Fortune Cookies in Bed is ridiculous, of course. You press a combination of buttons, it gives you a fortune like “hey man, you’re excellent” and then you can change the ending between in bed, on drugs, something else, and “at farting.” Yes, that is genuinely an option. Silver Dollar Games have done it again.

BugO StinkO is a ridiculous platformer that isn’t in any way fun to play, and isn’t in any way funny unless you are very, very simple.

ETMD. You know when you first start making games the first thing you do is make a scrolling shooter ’cause they’re relatively simple to do? That’s what this feels like.

Crisis: North Korea could almost be good but it’s like the dev got bored half way through making it and released it unfinished. It plays music for the first five seconds then that stops and it’s kinda plain after that. When you die, the game just… waits. And waits. Hopefully clicking this link won’t get you put on some sort of list.

A tricky game with a cookie is The Impossible Game done badly. Again. This one is done particularly badly though, with unresponsive controls and terrible collision detection and checkpointing.

Abronium Tournament disappoints. It’s a series of top-down different multiplayer events. The first one I played was a Mario Kart style race with powerups. You can’t see your ship half the time, I have no idea what any of the powerups I deployed actually did, and you can’t see the ones that you’re being hit with so you just end up losing all momentum and being flung around for no apparent reason. Then there was a capture the flag game that proceeded in much the same manner until I just gave up on it.

Bouncing Avatars is the game that Doodle Jump would have been if when they were making it, Lima Sky said “hey, you know what’d be fun? Having almost no control over the character at all!” Your avatar moves so slowly it’s almost impossible to enjoy. It’s better than Avatar Ragdolls, but most stuff is.

Strategic Warfare: Conflict has about 10 walls of text that explain how to play the game and then when the game starts you realise that they haven’t actually told you how to play the game and you’ve got no idea what you’re doing. In a way, it’s like RISK but in real-time. You have to send troops from your towers to enemy castles to take over them, while they do the same. Then they take them back and destroy you because it’s stupidly hard. On the first level you start with four towers with 20 troops each, the enemy starts with six that have 30-40 each, and they refresh a lot quicker, their troops move quicker, and there’s literally no introduction to the mechanics at all. Difficulty curves are not present, here. The way to win is to replay the battle over and over and over until you get lucky. Not really fun.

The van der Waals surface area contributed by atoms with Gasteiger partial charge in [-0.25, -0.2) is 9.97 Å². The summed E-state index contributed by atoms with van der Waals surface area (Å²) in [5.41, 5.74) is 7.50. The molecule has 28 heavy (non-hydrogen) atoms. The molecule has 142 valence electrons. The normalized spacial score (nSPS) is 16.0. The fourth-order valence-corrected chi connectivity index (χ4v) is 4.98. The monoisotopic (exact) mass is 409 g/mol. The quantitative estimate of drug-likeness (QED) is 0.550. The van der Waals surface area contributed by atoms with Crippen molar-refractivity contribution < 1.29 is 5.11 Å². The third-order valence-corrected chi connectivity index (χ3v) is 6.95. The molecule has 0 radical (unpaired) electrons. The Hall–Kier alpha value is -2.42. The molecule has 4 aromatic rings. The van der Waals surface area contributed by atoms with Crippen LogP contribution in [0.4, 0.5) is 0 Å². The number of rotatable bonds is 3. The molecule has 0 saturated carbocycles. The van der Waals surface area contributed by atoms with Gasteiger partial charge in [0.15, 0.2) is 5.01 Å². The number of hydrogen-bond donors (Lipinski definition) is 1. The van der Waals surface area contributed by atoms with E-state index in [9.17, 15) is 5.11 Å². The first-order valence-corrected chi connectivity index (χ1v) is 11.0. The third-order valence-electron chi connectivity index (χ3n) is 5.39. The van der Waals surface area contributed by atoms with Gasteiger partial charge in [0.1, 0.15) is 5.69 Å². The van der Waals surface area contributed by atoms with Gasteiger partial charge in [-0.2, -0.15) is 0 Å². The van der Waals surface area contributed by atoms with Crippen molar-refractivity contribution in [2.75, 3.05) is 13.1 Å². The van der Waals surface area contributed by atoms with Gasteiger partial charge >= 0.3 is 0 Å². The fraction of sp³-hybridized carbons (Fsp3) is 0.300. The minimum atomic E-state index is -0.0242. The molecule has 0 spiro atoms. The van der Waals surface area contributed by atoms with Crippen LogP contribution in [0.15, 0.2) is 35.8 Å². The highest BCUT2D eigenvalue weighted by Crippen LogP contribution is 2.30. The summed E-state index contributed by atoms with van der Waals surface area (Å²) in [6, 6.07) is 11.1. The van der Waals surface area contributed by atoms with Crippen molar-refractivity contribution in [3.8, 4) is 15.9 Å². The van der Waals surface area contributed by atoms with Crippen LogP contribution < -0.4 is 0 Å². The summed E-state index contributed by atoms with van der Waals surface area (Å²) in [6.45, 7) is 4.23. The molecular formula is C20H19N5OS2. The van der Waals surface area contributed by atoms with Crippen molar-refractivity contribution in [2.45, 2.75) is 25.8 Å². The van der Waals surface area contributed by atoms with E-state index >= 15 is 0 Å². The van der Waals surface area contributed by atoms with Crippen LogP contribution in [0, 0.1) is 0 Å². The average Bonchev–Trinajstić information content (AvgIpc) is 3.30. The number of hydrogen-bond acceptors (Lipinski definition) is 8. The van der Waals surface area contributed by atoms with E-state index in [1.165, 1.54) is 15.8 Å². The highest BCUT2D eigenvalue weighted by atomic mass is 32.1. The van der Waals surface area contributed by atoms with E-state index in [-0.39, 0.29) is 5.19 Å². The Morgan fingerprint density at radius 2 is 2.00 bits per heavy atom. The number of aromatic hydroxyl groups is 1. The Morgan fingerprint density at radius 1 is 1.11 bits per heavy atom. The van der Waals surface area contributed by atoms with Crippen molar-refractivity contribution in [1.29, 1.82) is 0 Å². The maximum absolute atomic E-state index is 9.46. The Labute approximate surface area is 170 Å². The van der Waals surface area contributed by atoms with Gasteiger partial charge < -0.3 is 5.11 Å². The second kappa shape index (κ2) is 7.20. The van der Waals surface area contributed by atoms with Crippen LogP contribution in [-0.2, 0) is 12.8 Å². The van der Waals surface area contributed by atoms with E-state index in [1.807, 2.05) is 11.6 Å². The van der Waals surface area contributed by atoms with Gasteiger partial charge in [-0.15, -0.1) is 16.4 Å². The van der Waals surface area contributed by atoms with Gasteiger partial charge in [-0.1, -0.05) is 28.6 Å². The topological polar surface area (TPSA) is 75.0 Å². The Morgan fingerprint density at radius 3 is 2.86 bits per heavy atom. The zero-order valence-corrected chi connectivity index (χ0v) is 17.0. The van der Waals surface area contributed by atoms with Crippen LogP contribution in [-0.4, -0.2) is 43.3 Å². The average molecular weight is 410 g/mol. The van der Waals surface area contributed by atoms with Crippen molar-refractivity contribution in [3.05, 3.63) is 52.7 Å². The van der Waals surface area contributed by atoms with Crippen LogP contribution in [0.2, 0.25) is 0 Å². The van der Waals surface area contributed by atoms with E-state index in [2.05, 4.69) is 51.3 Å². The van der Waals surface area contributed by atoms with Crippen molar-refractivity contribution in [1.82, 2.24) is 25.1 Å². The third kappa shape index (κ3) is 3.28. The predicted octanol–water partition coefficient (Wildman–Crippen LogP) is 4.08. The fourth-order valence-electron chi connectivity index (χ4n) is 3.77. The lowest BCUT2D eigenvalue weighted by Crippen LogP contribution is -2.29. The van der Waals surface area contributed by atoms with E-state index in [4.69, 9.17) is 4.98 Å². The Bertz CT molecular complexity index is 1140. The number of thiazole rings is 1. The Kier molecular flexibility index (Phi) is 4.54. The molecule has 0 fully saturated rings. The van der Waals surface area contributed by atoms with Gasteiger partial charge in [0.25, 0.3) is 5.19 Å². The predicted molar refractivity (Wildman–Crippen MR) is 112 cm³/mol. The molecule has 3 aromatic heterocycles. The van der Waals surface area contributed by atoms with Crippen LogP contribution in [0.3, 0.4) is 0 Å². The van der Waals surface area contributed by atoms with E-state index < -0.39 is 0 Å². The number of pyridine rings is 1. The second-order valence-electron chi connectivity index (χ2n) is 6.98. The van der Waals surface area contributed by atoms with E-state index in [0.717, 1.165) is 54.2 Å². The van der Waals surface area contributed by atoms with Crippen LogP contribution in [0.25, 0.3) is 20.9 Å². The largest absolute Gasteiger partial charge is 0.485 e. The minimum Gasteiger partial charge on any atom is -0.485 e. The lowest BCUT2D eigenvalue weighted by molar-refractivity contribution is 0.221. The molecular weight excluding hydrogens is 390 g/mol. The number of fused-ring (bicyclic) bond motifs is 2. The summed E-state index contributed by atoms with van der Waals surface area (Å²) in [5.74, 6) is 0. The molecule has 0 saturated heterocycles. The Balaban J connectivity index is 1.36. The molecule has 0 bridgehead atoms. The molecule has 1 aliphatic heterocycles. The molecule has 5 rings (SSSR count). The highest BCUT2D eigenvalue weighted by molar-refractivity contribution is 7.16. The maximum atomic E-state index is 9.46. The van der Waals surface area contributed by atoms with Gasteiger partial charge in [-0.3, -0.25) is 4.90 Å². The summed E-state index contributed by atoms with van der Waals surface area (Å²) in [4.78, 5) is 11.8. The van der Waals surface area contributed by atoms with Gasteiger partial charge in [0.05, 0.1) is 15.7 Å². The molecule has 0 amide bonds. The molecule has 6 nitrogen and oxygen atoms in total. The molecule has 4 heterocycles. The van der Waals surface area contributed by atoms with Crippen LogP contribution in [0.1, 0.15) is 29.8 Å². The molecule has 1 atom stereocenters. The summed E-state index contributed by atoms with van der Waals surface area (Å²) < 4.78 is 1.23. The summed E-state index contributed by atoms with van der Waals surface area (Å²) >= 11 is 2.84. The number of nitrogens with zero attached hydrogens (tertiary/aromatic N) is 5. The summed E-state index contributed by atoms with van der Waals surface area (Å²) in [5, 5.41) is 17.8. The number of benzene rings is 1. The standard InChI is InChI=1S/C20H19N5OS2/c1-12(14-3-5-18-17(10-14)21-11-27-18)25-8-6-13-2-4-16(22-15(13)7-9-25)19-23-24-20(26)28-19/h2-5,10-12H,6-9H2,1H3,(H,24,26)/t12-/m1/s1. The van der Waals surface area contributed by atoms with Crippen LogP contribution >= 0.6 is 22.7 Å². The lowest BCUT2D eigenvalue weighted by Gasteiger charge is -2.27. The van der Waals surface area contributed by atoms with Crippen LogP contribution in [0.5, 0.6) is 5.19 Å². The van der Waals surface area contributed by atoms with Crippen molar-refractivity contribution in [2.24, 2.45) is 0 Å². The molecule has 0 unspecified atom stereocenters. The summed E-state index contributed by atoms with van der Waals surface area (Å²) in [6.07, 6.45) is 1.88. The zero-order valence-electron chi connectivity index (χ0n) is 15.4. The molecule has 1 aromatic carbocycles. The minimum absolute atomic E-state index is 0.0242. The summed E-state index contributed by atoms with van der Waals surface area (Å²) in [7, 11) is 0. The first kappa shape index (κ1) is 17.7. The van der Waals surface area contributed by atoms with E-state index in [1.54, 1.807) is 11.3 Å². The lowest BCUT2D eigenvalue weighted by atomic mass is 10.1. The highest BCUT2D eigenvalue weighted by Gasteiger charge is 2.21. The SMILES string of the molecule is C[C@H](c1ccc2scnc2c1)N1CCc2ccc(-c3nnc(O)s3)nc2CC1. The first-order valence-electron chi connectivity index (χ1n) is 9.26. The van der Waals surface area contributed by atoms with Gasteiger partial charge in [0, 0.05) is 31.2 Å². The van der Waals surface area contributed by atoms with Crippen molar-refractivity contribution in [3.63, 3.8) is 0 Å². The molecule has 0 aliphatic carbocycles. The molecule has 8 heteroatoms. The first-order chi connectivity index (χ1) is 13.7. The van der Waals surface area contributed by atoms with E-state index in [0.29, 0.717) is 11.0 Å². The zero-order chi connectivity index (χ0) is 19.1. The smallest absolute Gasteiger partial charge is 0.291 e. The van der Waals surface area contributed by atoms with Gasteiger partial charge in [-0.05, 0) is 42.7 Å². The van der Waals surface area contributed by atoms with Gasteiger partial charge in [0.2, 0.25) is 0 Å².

Conquest of the planet earth. Absolutely do not download this if you’re in any way epileptic. I think it might actually have given me epilepsy just from playing it. It’s an FPS, but for some reason the screen is constantly flashing so you can’t even play the thing.

Avatar Snake is a nice idea but it’s been done so, so badly here. A decent dev could have some fun with the idea. This just… exists.

And to end on an awesome note…

Every month, we’ll revisit a couple of games that you may have missed from months gone by. For no real reason at all, this month it’s an Echoes (ECHOES, echoes, echoes) special! Played a really awesome Indie Game in the past? Tweet me @toythatkills and we’ll see about getting it in here in the future.

Echoes+ is probably what the guy who made Asteroids was thinking when he was making his game. In his head, this is what it was. Basically, the best version of Asteroids I’ve ever played, as a twin-stick (with a classic Asteroids control scheme if you prefer).

The controls are quick and responsive, there are bombs, powerups, four difficulty levels, and everything looks awesome.

The best part is the amount of modes there are to play with. There’s the normal mode, a classic Asteroids mode that removes the new enemies, and among others, there’s a couple of modes that just focus on those new enemies. These are probably my two favourite modes, particularly the one you see in the screenshot above. Waves of meteors just come constantly from any of the four walls, and you have to blast through. Blast the yellow meteor for a multiplier bonus. It starts off slowly but soon you’re trying to evade 2, 3, 4 waves all at the same time and it’s total chaos, and awesome with it.

The leaderboards aren’t online, which is disappointing, but it’s still a great game with a ton to do, and a sort of achievement system too. There are 25 achievements to go for, and you get more points depending on the difficulty level you achieve them on. Get to 100% and you’re clearly some sort of robot.

Halfbrick Echoes is part of the very, very short-lived “Halfbrick Fridays” series of games, which Halfbrick released before going on to uber-success with Fruit Ninja on iOS.

In the game you have to collect gems in top-down levels such as the one above. Sounds simple enough, but every time you collect a gem it creates an “echo” of yourself which follows in your footsteps. Soon you’re collecting gems while trying to avoid tons of the different versions of yourself, collecting powerups to freeze or destroy them to give yourself a breather and generally taking part in a hectic game.

It’s pretty unique. About the closest thing it can be compared to is Pac-Man or radiangames Fluid (which came later) and neither is really that similar at all.